The preceding article was solely written by the author named above. Any views and opinions expressed are not necessarily shared by GoodTherapy.org. Questions or concerns about the preceding article can be directed to the author or posted as a comment below.

  • Leave a Comment
  • Gilliam

    November 5th, 2014 at 10:27 AM

    Explaining things to them in a way that they can understand is so important. You don’t have to give them all of the information related to a topic, but if they bring it up then you should at least be willing to share with them what they are ready to hear. That might take a little bit of time to sort all of that out and this might be a conversation that you will want to have over several days so you can see where they are going with it, but the thing is they are going to get answers one way or another so I would much rather them get from me what I want them to know versus getting it from someone else that I am not actually agree with.

  • Gina

    November 5th, 2014 at 4:06 PM

    I always try to take my cues from my kids.
    I know that if they bring it up then it must be something that they are curious about and I kinda think that it is my job as their mom to explain it to them in a way that is appropriate for them. If they are bringing it up then chances are they are old enough to at least talk about it on a basic level.

  • Terry B.

    November 6th, 2014 at 3:50 AM

    The advice that surrounds the kind of language that you frame something in is great! I have been known to do this and even though you don’t mean to, you then do impose how you feel about something onto someone else simply by the language that you use to describe the situation or the issue. I can definitely see how it would be for the best to try not to do this with children, allow them to reach their own conclusions about things once you have explained it all to them and answered any of their questions.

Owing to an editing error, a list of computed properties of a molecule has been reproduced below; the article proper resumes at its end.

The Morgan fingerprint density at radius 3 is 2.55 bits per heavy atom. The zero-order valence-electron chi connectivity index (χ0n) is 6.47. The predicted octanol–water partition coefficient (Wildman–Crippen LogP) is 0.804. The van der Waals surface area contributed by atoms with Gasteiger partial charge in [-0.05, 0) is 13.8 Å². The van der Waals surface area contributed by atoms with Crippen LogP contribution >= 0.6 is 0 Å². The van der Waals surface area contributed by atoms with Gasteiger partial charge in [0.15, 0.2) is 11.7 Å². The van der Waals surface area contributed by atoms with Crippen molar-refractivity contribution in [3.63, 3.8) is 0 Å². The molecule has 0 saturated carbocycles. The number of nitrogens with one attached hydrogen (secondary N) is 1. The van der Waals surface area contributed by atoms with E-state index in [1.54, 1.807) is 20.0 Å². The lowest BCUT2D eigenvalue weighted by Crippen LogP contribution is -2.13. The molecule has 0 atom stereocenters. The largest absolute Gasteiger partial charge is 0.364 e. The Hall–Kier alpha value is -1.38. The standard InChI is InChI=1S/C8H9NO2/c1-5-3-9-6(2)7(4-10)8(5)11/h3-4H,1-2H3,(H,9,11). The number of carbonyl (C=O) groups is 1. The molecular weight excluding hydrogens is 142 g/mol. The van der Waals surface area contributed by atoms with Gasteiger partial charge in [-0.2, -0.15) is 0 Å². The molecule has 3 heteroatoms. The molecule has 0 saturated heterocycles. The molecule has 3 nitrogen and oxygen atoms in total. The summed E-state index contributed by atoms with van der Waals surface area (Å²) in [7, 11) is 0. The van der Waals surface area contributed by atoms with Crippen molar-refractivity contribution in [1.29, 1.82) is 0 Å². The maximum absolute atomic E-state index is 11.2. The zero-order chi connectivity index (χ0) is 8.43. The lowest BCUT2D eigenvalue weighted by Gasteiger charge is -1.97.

• reena

    November 6th, 2014 at 10:09 AM

    I actually think that I have an even harder time talking to them about the stuff that they really don’t want to know about or talk about than I do talking with them about the things that they are curious about.
    There are some conversations (sex) where the kids are going to naturally shy away because it all sounds icky to them, but you at least have to talk to them about it a little so that they are not floored when the time comes where they really need to know all about it. You will wish that you would have gone ahead and soldiered through that conversation even if the kids were mortified!


    November 7th, 2014 at 10:47 AM

    What do you do when the children are curious and they want to know a little too much information? What do you do then? Do you just answer what you are comfortable giving them or do you just let it all out?

  • Ruth Wyatt

    November 7th, 2014 at 11:32 AM

    That’s an important question! When you say “too much information” do you mean more than you’re comfortable giving or more than you think your child can handle? If you’re not sure, you might want to try to separate those two out and make sure you’re not holding back information simply because of your own discomfort (that at least part of the reason is that you don’t feel the additional info would be helpful right then or that it might actually be harmful). If you feel uncomfortable, it’s probably better not to “say it all” unless or until you feel more comfortable or have a clear reason to do so and feel your child is ready for the answers they crave.